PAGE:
This is part two of my interview with Enrique Socarras, executive chef of Cuba Cuba. In part one of this interview, Socarras raps on integrity, stomaching raw bacon and his new Boulder restaurant.
Best food city in America: I'm going with Denver. We have amazing talent and local products, our culinary scene is sincere and warm, and we don't need celebrities to validate it. Plus, some of the best dishes I've ever had have been right here in Colorado. Troy Guard, from TAG, did an amazing uni crème brûlée at a recent FIVE event that was so creative -- just fantastic. I even caught myself sneaking more off his plate. He used the kind of ingredients that you would never think of pairing together, but whatever he did, he made it work. And the red salsa at Taco de México? Jesus Christ. That stuff is so, so good.
Favorite restaurant in America: Alabama Jack's, an old biker bar in Florida, on the way to the Keys on the old road. It's right over the water, and they have the best seafood and key lime pie. It's not pretentious, and the food is really simple, but it's just amazing. It's island life at its finest.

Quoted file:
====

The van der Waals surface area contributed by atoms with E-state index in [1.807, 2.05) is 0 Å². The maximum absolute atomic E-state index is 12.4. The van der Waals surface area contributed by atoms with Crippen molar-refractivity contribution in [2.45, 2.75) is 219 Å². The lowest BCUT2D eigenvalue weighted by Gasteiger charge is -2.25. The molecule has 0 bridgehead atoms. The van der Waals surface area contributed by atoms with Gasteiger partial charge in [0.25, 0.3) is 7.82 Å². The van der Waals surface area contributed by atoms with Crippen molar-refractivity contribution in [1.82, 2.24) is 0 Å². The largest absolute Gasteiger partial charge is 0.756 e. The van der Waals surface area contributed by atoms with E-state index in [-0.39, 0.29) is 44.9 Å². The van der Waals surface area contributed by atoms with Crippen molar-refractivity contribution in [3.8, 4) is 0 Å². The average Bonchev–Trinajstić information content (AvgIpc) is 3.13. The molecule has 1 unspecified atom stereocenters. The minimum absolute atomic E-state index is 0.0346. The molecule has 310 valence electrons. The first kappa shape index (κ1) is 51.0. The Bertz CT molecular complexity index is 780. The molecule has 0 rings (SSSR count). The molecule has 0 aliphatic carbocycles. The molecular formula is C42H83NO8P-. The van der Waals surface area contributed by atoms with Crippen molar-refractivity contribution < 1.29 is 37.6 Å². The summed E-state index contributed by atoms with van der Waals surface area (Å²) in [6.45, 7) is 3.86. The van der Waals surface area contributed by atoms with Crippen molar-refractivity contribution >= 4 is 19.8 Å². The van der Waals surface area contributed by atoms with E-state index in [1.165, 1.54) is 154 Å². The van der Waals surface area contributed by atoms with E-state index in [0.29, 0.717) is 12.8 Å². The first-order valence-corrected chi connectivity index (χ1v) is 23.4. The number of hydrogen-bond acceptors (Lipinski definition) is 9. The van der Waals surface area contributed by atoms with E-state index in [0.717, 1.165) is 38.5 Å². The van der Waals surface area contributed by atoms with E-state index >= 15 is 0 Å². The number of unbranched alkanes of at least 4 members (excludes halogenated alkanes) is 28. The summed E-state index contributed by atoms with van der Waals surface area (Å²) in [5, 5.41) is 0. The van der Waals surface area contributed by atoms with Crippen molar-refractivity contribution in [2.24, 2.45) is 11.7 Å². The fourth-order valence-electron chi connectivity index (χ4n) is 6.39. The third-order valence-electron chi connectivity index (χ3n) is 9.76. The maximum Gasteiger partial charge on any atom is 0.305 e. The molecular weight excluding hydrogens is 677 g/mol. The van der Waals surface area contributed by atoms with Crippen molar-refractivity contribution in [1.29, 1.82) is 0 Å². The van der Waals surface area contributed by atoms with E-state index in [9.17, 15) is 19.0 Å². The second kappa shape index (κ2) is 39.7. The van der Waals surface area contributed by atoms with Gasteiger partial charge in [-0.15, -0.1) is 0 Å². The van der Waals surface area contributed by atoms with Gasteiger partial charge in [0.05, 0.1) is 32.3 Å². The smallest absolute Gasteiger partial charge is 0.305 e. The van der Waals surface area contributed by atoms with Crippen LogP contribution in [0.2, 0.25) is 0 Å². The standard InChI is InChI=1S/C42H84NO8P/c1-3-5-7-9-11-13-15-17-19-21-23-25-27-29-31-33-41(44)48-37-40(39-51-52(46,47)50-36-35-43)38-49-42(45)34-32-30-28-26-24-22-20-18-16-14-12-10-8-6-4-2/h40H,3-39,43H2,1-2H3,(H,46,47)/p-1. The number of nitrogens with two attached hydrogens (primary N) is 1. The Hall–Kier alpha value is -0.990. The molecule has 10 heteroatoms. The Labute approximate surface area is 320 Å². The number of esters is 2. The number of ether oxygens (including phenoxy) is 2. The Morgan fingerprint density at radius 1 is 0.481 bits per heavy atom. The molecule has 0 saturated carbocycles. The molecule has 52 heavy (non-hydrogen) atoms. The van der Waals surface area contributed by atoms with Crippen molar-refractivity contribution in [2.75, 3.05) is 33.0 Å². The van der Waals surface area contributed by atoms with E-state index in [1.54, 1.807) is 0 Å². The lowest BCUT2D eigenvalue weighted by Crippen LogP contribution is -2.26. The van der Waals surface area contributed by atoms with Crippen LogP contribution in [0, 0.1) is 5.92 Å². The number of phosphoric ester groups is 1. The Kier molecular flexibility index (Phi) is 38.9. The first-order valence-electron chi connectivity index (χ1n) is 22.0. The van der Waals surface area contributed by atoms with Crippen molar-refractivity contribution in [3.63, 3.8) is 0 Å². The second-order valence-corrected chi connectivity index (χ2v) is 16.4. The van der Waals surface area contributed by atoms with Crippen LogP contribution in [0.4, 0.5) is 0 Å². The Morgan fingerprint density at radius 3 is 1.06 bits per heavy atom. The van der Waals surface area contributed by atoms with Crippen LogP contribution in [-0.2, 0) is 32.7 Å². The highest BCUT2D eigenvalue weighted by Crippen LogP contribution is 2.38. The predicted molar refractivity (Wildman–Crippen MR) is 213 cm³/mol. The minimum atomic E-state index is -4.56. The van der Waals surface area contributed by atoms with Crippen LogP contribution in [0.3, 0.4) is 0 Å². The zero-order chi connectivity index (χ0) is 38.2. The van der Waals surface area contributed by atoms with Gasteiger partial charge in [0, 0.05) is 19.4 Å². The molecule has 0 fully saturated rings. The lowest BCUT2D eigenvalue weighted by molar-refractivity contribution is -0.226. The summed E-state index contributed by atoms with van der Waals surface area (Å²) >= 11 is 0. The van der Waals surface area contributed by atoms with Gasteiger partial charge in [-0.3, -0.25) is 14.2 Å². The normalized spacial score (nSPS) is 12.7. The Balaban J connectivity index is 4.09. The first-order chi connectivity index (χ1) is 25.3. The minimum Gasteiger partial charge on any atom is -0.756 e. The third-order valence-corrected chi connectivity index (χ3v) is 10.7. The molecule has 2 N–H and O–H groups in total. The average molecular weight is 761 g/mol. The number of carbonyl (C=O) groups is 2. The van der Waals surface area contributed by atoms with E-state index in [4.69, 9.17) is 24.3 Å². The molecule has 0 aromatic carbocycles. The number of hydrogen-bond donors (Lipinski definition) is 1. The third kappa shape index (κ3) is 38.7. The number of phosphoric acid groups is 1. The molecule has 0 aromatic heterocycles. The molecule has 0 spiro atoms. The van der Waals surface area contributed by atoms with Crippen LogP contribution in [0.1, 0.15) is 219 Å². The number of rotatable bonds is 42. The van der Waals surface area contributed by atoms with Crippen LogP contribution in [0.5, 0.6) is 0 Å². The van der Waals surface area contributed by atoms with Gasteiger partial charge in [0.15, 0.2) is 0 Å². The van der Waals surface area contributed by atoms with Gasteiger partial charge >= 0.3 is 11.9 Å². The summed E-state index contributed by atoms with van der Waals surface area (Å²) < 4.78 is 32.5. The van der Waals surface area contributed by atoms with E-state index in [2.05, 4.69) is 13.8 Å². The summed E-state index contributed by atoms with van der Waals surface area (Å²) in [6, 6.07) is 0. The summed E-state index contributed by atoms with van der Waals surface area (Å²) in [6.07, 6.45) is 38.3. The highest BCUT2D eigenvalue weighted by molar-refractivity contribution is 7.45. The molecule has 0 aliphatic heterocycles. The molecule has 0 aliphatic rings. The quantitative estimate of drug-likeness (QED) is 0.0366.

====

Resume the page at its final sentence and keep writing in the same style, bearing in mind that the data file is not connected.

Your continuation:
Favorite Denver/Boulder restaurant(s) other than your own: Sushi Sasa. Chef Wayne Conwell isn't fucking around when it comes to pairing flavors and textures. Don't miss his incredible uni risotto.
What you'd like to see more of in Denver/Boulder from a culinary standpoint: More late-night dining joints that serve really good food. Most of the people I know don't get off of work until midnight -- and options are severely limited at that hour. And I'd love to see more Cuban food. I'd welcome the competition.
What you'd like to see less of in Denver/Boulder from a culinary standpoint: Horrible bar food -- it's mostly crap. If you're going to serve food -- any food -- take the time and effort to make it something worth serving. If you can't do that, just serve bags of chips, for God's sake. That's a lot better than frozen jalapeño poppers.
Current Denver culinary genius: I'm not sure there's just one that outshines the rest, but I have immense respect for Frank Bonanno. He's able to run a business -- and cook -- and he lives for his trade. He's married to his family, but he's also married to his job. While he's not out there just trying to make money, he is making money and he's doing very, very well -- and that's genius. His restaurants are full, his food is great, and the cooks and/or chefs who work for him leave as better cooks and chefs than they were to begin with.
What's the best food- or kitchen-related gift you've been given? A couple of cookbooks from my daughters. They bought me an out-of-print Michel Bras cookbook that they found on eBay, along with the complete instruction manual of Easy-Bake Oven recipes. We just made s'mores this morning. I'm a pro now, but, God, do the recipes suck.